In middle age and beyond, spouses and partners in committed relationships share more than their lives. Their health and habits—and even the social networks that couples establish—can contribute to their psychological well-being as individuals. That can continue even after the death of one of the partners.
We all know couples that are joined-at-the-hip couch potatoes, enjoying nothing more than streaming a hit show while sharing a loaded pizza. Equally familiar are the couples who regularly hit the gym together, then treat themselves by splitting a post-workout protein shake.
Previous scholarly research confirms that couples often share health habits, for good or ill; that includes what they eat, how much they exercise, their drinking and smoking behaviors, even how often they indulge in fast food. Now researchers from the University of Michigan are looking at the phenomenon known as “spousal interdependence” in a different way. A new study reviewed data about married couples to see how their chronic health conditions impact their mental health as they age.
“Most research on chronic conditions looks just at individuals. Our interest is with people in midlife and later who are partnered but have different needs and goals in managing their health. We looked at how each partner’s chronic conditions is linked to the couple’s well being,” said Courtney Polenick, assistant professor of psychiatry and faculty associate at the U-M Institute for Social Research.
About half of adults between 45 and 64 manage two or more chronic conditions like diabetes, arthritis, high blood pressure and heart disease; that rises to 80% in those 65 and older.
“We know that couples who share an environment and a routine influence one another,” said Polenick. “Changing health affects each partner’s mental health as they manage symptoms that become more challenging and significant over time.”
The findings, published in December’s Journals of Gerontology Series B: Psychological Sciences and Social Sciences suggest the burden of managing discordant chronic conditions takes a higher toll on mental health in older husbands.
The research showed that when both partners suffered with chronic health conditions, depressive symptoms appeared at a significantly higher level in men. At the same time it found “psychological resilience” in older wives who were spousal caretakers while employing self-care management for their own chronic conditions.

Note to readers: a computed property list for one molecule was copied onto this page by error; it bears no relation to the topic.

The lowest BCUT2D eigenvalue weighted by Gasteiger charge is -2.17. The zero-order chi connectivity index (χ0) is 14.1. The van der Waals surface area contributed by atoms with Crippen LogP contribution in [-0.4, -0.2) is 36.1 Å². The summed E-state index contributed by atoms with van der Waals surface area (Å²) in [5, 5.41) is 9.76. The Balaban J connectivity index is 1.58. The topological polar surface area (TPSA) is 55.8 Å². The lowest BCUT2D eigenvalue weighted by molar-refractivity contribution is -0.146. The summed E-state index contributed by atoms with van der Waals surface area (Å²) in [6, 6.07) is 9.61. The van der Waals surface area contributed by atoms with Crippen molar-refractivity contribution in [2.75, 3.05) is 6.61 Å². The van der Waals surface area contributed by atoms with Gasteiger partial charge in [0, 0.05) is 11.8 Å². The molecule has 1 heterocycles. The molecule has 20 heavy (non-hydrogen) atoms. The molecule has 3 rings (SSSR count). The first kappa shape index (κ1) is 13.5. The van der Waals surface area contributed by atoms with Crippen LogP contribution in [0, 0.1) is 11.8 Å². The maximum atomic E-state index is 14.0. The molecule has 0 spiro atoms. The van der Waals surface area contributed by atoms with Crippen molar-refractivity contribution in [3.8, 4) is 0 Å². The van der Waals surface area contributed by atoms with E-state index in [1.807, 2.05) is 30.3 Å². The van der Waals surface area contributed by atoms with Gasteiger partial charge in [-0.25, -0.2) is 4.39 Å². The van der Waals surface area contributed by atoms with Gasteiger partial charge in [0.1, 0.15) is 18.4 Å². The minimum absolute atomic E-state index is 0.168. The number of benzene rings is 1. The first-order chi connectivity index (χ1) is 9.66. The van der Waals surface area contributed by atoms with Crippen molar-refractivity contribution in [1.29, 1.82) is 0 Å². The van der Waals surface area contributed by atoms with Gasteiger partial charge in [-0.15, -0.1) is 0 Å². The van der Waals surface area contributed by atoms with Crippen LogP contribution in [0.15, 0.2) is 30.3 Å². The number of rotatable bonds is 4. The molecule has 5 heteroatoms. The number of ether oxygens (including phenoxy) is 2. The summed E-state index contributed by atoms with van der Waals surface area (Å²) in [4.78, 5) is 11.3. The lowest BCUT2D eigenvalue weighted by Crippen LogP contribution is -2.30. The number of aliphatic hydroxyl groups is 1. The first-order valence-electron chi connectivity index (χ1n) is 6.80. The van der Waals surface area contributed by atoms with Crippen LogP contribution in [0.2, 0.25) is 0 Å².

The study relied on long-term data from the Health and Retirement Study, which compiled information from 1,110 opposite-sex married couples in their 50s and older.
Funded by the National Institute on Aging of the National Institutes of Health, the study is ongoing. Polenick sees plenty of fodder for more work in this area.
“We need to look at the broader picture and gather information about what each person is managing and also what couples jointly manage,” she said. “This study looks at the impact of chronic conditions across a long time frame. We need additional research about how spouses interact to help one another and how couples jointly manage multiple chronic conditions at a daily level.”
The vast majority of existing academic research on various aspects of life of couples is drawn from the general population, meaning heterosexual husbands and wives.
Now more social scientists are zeroing in on the lives of LGBT couples. Florida State University’s Jessica Noblitt is studying the psychological impact of widowhood in LGBT people aged 50 and older.
The research looks at the association between partner death and the surviving partner’s depressive symptoms and loneliness as measured on a self-reporting scale. The study uses data from the Aging with Pride: National Health, Aging, and Sexuality/Gender Study, a nationally representative sample of 2,400 LGBT adults ranging in age from 50 to over 100.
Not surprisingly, the death of a partner is one of life’s most stressful events. But Noblitt admits that one of the conclusions in her research surprised her.
“In the heterosexual population, research shows that men fare worse than women when their partners die. But in LGBT subjects, the experience of loss doesn’t appear to differ by gender,” she said.
“We can speculate that gay men have social networks in their community and outside their partners that they can rely on. Compared to straight men, they have more people who can provide emotional support.”
Noblitt sees a need for original research on partner loss in LGBT couples. “We need more data to fill the information gap with the LGBT population.”